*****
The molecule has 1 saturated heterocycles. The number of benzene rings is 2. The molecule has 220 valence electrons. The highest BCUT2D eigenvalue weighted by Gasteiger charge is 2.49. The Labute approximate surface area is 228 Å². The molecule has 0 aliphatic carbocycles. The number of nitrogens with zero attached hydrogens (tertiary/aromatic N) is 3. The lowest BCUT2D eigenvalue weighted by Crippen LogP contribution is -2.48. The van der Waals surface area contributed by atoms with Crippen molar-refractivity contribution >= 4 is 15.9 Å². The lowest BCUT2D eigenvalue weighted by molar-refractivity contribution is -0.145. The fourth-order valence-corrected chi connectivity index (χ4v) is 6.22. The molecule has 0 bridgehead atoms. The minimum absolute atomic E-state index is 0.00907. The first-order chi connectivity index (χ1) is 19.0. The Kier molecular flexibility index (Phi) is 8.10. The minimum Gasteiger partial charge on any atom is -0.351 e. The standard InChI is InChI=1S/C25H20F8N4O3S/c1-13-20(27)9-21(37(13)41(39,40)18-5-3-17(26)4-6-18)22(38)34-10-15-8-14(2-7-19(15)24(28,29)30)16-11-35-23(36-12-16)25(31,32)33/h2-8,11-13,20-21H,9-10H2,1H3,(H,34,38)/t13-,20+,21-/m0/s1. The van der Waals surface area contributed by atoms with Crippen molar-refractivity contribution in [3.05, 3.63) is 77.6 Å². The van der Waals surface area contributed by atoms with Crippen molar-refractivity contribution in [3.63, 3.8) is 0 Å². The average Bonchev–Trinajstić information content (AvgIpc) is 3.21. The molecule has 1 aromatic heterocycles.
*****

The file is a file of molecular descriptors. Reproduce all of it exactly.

The molecule has 1 saturated heterocycles. The number of benzene rings is 2. The molecule has 220 valence electrons. The highest BCUT2D eigenvalue weighted by Gasteiger charge is 2.49. The Labute approximate surface area is 228 Å². The molecule has 0 aliphatic carbocycles. The number of nitrogens with zero attached hydrogens (tertiary/aromatic N) is 3. The lowest BCUT2D eigenvalue weighted by Crippen LogP contribution is -2.48. The van der Waals surface area contributed by atoms with Crippen molar-refractivity contribution >= 4 is 15.9 Å². The lowest BCUT2D eigenvalue weighted by molar-refractivity contribution is -0.145. The fourth-order valence-corrected chi connectivity index (χ4v) is 6.22. The molecule has 0 bridgehead atoms. The minimum absolute atomic E-state index is 0.00907. The first-order chi connectivity index (χ1) is 19.0. The Kier molecular flexibility index (Phi) is 8.10. The minimum Gasteiger partial charge on any atom is -0.351 e. The standard InChI is InChI=1S/C25H20F8N4O3S/c1-13-20(27)9-21(37(13)41(39,40)18-5-3-17(26)4-6-18)22(38)34-10-15-8-14(2-7-19(15)24(28,29)30)16-11-35-23(36-12-16)25(31,32)33/h2-8,11-13,20-21H,9-10H2,1H3,(H,34,38)/t13-,20+,21-/m0/s1. The van der Waals surface area contributed by atoms with Crippen molar-refractivity contribution in [3.05, 3.63) is 77.6 Å². The van der Waals surface area contributed by atoms with Crippen molar-refractivity contribution in [3.63, 3.8) is 0 Å². The average Bonchev–Trinajstić information content (AvgIpc) is 3.21. The molecule has 1 aromatic heterocycles.